Tuesday, March 25, 2014

Wednesday in the Third Week of Lent

In the second half of Genesis 45, Joseph acts with Christlike mercy and devotion: he welcomes the brothers who had wronged him; he tells them not to care for possessions, but instead to trust in the plenty of the land; and he urges them not to quarrel or “fall out” with each other (a timeless message, and one in harmony with Jesus’ command that we love one another, John 15:12).  
The meaning of Psalm 82 is clear: it is good and right to defend the poor and needy.  The psalmist speaks to judges in particular, and to magistrates generally: the more power and influence we have, the more we must wield it to help those who have not.
In 1 Corinthians 8, Paul is lovingly willing to abstain from a thing, even if that thing is not inherently wrong, in order to set a good example for those of weaker will and weaker faith.  This big-hearted self-denial, this Lenten virtue, can be very simple in practice, e.g., in the way that many adults choose, lovingly, not to drink or smoke around children. Paul also contends that knowledge itself, without Christ, is not much good—a message especially challenging for us self-styled cognoscenti.  The Latin of the Vulgate is especially winning here: scientia inflat; caritas vero aedificat.  Knowledge “puffeth up” (and how quickly the balloon starts to leak!), but selfless love offers a real, firm basis for everything else: our charity builds a home, for others in this life and for us in the next.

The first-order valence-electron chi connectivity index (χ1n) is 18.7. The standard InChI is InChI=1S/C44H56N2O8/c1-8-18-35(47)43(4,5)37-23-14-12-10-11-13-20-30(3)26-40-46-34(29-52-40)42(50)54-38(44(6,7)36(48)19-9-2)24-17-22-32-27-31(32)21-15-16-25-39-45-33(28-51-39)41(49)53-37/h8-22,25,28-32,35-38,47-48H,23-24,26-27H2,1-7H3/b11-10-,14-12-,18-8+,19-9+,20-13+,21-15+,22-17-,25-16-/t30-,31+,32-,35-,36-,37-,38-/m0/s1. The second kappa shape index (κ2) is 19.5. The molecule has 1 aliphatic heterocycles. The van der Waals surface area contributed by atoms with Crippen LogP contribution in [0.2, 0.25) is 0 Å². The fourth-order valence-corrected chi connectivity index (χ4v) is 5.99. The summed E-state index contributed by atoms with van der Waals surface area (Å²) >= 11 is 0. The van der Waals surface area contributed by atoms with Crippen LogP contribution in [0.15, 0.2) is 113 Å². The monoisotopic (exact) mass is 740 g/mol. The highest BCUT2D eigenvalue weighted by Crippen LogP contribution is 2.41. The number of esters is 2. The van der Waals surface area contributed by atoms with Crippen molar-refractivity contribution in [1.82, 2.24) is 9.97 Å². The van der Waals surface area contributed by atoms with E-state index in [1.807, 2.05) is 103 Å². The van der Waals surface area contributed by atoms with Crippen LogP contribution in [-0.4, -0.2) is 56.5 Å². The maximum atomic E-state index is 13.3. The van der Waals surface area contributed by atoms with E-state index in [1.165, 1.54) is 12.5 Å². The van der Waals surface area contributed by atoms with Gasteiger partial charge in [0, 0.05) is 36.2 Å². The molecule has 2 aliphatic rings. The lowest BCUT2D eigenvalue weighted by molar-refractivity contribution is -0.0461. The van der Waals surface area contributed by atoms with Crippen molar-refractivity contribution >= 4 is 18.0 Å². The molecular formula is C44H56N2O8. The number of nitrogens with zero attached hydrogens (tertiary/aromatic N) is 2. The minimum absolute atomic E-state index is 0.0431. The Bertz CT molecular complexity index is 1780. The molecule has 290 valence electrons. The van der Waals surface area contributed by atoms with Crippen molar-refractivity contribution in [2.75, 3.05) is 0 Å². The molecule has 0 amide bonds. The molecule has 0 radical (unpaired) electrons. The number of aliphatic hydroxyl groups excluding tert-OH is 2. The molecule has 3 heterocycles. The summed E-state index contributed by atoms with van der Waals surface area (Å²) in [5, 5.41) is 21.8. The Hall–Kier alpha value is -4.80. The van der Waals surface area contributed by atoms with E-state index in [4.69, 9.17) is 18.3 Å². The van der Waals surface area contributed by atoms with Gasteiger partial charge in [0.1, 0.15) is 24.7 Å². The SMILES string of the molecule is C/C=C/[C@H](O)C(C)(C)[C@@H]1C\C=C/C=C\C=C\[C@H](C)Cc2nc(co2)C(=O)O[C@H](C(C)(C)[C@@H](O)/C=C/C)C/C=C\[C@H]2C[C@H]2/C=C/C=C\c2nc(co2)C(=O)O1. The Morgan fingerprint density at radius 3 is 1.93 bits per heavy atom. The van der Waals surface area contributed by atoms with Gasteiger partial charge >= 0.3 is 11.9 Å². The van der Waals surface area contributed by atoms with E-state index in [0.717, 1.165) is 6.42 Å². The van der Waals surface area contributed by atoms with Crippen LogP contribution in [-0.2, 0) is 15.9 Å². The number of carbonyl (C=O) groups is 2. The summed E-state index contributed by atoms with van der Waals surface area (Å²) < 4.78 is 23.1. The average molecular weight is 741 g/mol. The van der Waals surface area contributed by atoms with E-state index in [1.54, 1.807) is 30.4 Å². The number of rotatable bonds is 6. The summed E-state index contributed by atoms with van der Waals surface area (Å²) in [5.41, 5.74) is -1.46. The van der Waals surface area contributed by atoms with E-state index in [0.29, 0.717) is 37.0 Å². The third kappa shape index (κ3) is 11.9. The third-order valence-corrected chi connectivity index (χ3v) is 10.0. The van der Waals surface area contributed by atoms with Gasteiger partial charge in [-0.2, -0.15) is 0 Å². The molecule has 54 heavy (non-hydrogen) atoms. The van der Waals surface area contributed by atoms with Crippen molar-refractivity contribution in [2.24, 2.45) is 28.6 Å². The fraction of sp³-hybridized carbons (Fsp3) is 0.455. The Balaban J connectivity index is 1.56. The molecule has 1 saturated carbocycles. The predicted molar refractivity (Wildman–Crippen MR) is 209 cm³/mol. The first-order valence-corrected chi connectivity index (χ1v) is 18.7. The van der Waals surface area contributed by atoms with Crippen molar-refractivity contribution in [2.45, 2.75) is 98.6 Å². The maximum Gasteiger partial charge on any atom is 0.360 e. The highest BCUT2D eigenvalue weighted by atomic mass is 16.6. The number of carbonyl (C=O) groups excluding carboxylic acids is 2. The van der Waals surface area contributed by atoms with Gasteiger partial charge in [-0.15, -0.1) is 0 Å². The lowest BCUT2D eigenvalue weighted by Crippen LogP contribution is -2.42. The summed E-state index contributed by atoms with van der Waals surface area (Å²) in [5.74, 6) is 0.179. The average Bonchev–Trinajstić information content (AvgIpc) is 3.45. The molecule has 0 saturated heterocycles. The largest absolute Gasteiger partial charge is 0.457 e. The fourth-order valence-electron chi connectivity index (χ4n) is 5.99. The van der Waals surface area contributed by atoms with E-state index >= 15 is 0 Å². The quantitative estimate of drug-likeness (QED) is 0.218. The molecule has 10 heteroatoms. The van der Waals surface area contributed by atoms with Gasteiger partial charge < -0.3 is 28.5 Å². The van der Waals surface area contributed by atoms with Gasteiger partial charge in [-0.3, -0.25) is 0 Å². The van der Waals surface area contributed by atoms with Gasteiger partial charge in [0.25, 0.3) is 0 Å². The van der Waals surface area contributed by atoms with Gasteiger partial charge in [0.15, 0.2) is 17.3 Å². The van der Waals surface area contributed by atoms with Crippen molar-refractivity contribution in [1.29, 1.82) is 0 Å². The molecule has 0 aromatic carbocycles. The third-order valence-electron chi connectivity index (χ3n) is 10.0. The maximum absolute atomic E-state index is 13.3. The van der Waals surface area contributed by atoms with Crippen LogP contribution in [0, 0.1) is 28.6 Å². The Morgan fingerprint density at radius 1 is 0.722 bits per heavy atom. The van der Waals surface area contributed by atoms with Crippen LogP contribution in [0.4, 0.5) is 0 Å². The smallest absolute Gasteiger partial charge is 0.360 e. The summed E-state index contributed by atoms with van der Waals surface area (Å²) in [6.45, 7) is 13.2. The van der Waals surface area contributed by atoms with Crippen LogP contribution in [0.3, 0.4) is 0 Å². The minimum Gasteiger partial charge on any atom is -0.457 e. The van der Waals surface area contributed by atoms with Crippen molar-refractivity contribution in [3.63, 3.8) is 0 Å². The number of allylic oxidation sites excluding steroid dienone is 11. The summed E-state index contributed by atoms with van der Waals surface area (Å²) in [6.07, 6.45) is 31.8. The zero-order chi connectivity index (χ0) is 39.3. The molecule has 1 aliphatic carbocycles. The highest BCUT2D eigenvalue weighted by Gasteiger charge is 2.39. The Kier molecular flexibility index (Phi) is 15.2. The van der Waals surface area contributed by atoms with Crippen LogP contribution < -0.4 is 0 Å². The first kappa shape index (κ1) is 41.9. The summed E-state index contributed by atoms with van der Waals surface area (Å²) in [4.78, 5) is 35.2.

The death of John the Baptist is cruel; Herod Antipas himself knows he has ordered the death of a good man. Cruel because unjust, but also cruel because whimsical: the result of a hot-blooded promise at a drunken birthday party. And most cruel in the irony of its circumstance: this paragon of austerity, this man who gladly lived without, has his fate decided by the recumbent opulent (in 1CE Latin, “Herod’s birthdays” was   slang for unimaginable luxury).             
Matthew’s version of John’s demise ends on a touching note. After Jesus hears of the violent demise of his kinsman and catechist, he withdraws to solitude (out of a sense of danger?  the better to mourn?).  But the multitudes soon follow, and next comes the Feeding of the Five Thousand—how resilient and generous is Jesus, even in time of sorrow!  What, then, do we do when we suffer horrible loss?  Do we turn our thoughts to the needs of others?

                                                                                        Matthew Carter

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